Motorcycle riding is about more than just a means of transportation.  Many Kansas City riders take great pride in the ownership of a motorcycle.  Their bike of choice is more than a matter of chance; the bike a dedicated rider chooses is a statement about their way of life.  The same can be said for the gear they they wear.  For some bikers, the roar of the pipes down a long stretch of Missouri highway is the iconic statement of freedom.  The idea that state law requires motorcycle riders in Missouri to wear a helmet irritates many riders.  Perhaps it is for this reason that the market for novelty helmets is growing.

Why Novelty Helmets?

Full-face shield helmets are too restricting to some bikers.  The shields are confining, some say.  Others complain that the full-face helmet restrict the field of vision.  Many riders that favor smaller helmets claim that the full face helmets are too hot in warmer weather.  There is resentment sometimes for the legal requirement; free spirited riders feel like it is a restriction on their personal freedoms to be required to wear a specific type of helmet.

Novelty helmets often look like old military helmets.  Often referred to as turtle shells or brain buckets, these helmets do not have face shields and cover only the very top of the head.  Many motorcycle riders cite the lightweight feel and lack of wind resistance of novelty helmets for their preference over regular helmets.  Other riders wear novelty helmets in an effort to fool law enforcement into thinking they are following helmet laws.

How to Spot a Novelty Helmet

In order to be called a motorcycle helmet, a helmet must meet certain regulations.  Novelty helmets do not have the official Department of transportation sticker on the back, which certifies that the helmet meets DOT regulations.  Novelty helmets do not meet these regulations.  Bikers who rely on novelty helmets are not fully protected. 

Novelty helmets are much smaller than regulation helmets.  Novelty helmets do not have the same hard shell legal helmets do, offering the rider little protection against head injuries in the event they lay the bike over.  Additionally, regulation helmets contain foam linings that cushion the head against excessive jarring.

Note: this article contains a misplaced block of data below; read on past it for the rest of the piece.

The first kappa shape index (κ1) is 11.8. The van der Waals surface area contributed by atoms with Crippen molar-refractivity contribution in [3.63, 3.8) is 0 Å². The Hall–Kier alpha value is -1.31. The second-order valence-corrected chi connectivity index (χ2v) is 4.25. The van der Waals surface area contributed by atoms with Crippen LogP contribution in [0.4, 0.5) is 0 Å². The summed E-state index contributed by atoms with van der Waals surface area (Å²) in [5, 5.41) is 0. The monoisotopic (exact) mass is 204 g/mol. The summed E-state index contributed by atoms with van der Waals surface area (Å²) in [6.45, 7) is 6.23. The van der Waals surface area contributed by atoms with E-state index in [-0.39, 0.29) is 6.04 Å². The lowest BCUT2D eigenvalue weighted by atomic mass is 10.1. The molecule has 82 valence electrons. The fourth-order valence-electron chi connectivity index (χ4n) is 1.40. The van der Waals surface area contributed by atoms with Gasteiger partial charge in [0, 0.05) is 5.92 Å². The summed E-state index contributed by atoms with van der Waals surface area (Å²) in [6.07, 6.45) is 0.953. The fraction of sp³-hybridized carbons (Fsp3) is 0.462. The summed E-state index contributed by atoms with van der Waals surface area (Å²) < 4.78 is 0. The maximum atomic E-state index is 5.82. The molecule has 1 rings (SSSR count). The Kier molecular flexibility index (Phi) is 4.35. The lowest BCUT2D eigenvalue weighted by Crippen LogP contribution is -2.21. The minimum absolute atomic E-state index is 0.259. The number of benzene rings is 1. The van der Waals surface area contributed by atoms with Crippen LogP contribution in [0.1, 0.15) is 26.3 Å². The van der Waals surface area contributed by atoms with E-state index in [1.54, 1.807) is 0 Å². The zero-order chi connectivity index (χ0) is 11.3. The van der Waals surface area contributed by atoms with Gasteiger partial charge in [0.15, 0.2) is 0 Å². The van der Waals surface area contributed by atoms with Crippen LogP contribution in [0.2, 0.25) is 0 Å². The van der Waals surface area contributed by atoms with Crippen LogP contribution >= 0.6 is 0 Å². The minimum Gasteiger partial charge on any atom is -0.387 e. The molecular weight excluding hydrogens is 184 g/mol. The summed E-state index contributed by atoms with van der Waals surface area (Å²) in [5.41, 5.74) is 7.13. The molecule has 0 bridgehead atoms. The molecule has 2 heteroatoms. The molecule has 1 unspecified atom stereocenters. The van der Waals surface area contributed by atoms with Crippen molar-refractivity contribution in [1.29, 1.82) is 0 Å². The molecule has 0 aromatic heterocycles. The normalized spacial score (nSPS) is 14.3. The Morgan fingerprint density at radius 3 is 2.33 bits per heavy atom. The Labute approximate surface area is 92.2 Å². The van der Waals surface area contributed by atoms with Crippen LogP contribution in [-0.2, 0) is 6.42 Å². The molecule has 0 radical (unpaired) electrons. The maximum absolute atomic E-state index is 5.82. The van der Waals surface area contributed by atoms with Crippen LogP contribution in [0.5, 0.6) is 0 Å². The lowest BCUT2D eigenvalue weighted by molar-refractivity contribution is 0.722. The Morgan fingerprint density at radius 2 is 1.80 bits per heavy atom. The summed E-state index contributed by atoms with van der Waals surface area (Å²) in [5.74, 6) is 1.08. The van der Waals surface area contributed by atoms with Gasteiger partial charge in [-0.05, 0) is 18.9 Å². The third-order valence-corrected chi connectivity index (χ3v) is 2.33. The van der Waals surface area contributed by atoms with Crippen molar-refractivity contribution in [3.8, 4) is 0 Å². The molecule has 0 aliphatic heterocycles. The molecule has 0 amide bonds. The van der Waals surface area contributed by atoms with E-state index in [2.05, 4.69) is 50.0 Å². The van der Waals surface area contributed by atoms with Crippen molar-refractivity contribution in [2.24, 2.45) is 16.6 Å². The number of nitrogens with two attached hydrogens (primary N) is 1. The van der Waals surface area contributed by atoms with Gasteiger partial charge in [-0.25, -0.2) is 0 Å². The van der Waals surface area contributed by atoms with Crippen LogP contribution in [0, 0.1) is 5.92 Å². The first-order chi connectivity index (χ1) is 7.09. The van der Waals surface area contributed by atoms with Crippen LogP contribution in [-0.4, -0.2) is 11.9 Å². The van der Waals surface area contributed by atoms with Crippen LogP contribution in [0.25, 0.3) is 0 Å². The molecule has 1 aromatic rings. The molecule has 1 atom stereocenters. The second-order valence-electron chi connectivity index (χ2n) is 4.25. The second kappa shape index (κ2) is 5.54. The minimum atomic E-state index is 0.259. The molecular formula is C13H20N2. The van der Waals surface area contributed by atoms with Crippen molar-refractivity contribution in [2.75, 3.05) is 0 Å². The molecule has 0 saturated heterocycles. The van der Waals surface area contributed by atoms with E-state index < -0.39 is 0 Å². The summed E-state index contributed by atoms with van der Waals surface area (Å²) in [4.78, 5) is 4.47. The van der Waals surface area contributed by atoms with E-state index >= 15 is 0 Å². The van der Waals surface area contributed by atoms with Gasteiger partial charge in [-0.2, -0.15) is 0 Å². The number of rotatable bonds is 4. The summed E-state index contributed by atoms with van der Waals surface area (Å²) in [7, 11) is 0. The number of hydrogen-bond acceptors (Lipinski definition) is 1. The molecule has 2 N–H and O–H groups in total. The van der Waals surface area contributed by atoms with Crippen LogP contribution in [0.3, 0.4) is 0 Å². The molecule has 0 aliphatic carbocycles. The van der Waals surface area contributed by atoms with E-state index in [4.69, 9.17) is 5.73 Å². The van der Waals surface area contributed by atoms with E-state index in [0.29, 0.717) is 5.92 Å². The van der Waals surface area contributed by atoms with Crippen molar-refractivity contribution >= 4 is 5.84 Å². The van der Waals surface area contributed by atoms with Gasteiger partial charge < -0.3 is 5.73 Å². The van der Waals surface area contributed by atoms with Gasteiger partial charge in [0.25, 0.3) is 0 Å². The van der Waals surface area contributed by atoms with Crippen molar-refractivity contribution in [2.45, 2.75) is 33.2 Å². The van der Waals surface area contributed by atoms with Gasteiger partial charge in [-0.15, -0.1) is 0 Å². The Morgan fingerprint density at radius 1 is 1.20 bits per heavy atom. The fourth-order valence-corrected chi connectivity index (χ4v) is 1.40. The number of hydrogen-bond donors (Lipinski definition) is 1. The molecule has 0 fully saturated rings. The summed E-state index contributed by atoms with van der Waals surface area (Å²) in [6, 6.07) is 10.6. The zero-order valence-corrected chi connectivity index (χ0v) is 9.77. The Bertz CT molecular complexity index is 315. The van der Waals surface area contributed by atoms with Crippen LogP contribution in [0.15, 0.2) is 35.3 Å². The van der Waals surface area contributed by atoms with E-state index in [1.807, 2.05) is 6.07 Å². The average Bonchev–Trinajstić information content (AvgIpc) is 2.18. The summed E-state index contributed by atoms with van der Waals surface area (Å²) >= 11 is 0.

Dangerous Rides

Riding a motorcycle can be dangerous.  Using the correct helmet (one that meets DOT regulation standards) can protect you from head injuries, but the information and statistics do not paint a clear picture of how much extra protection.  In 2008, 560 people were killed in motorcycle wrecks.  Unfortunately, there is no data that represents the types of helmets that were worn.  Brain injuries can occur simply by jarring the rider back and forth rapidly, wherein the brain moves around inside the skull at a different velocity than the head.

Full face shields can help protect the rider from road rash.  Any helmet that does not have a face shield or enough head protection will do nothing for a rider that is thrown from a motorcycle.  Even if the wreck is not fatal, severe injuries can occur.  If the helmet does not feature chin protection, the motorcycle rider risks severe disfigurement even in a simple wreck.  Wearing the right protective gear is a necessity for any biker.  Novelty helmets are simply not designed for protection.

Have You Been Injured In A Motorcycle Accident?

If you've been injured in a motorcycle accident you need to speak with an experienced motorcycle accident attorney as soon as possible. Please contact us online or call our Kansas City office directly at 816.471.5111 to schedule your free consultation.

You can also order your FREE copy of our book, "KC Biker Bible."

James Roswold
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James Roswold is a Kansas & Missouri personal injury, workers comp, and medical malpractice attorney.